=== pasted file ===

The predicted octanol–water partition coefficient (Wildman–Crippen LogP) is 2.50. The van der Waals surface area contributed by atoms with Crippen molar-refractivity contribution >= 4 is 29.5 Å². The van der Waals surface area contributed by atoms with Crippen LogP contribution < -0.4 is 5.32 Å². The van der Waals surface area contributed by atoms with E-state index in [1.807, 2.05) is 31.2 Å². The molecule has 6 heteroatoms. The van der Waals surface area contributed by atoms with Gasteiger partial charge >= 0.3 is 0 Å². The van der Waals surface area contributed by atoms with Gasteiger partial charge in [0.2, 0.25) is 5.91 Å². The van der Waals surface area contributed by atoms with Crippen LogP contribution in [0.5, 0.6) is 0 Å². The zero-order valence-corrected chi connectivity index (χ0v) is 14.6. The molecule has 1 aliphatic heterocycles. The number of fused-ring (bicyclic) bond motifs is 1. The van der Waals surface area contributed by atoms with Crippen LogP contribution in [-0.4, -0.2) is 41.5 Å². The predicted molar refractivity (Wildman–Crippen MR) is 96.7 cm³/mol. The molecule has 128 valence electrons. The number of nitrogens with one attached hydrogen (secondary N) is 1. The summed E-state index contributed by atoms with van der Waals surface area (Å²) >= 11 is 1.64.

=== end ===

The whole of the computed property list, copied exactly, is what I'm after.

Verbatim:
The predicted octanol–water partition coefficient (Wildman–Crippen LogP) is 2.50. The van der Waals surface area contributed by atoms with Crippen molar-refractivity contribution >= 4 is 29.5 Å². The van der Waals surface area contributed by atoms with Crippen LogP contribution < -0.4 is 5.32 Å². The van der Waals surface area contributed by atoms with E-state index in [1.807, 2.05) is 31.2 Å². The molecule has 6 heteroatoms. The van der Waals surface area contributed by atoms with Gasteiger partial charge >= 0.3 is 0 Å². The van der Waals surface area contributed by atoms with Gasteiger partial charge in [0.2, 0.25) is 5.91 Å². The van der Waals surface area contributed by atoms with Crippen LogP contribution in [0.5, 0.6) is 0 Å². The zero-order valence-corrected chi connectivity index (χ0v) is 14.6. The molecule has 1 aliphatic heterocycles. The number of fused-ring (bicyclic) bond motifs is 1. The van der Waals surface area contributed by atoms with Crippen LogP contribution in [-0.4, -0.2) is 41.5 Å². The predicted molar refractivity (Wildman–Crippen MR) is 96.7 cm³/mol. The molecule has 128 valence electrons. The number of nitrogens with one attached hydrogen (secondary N) is 1. The summed E-state index contributed by atoms with van der Waals surface area (Å²) >= 11 is 1.64.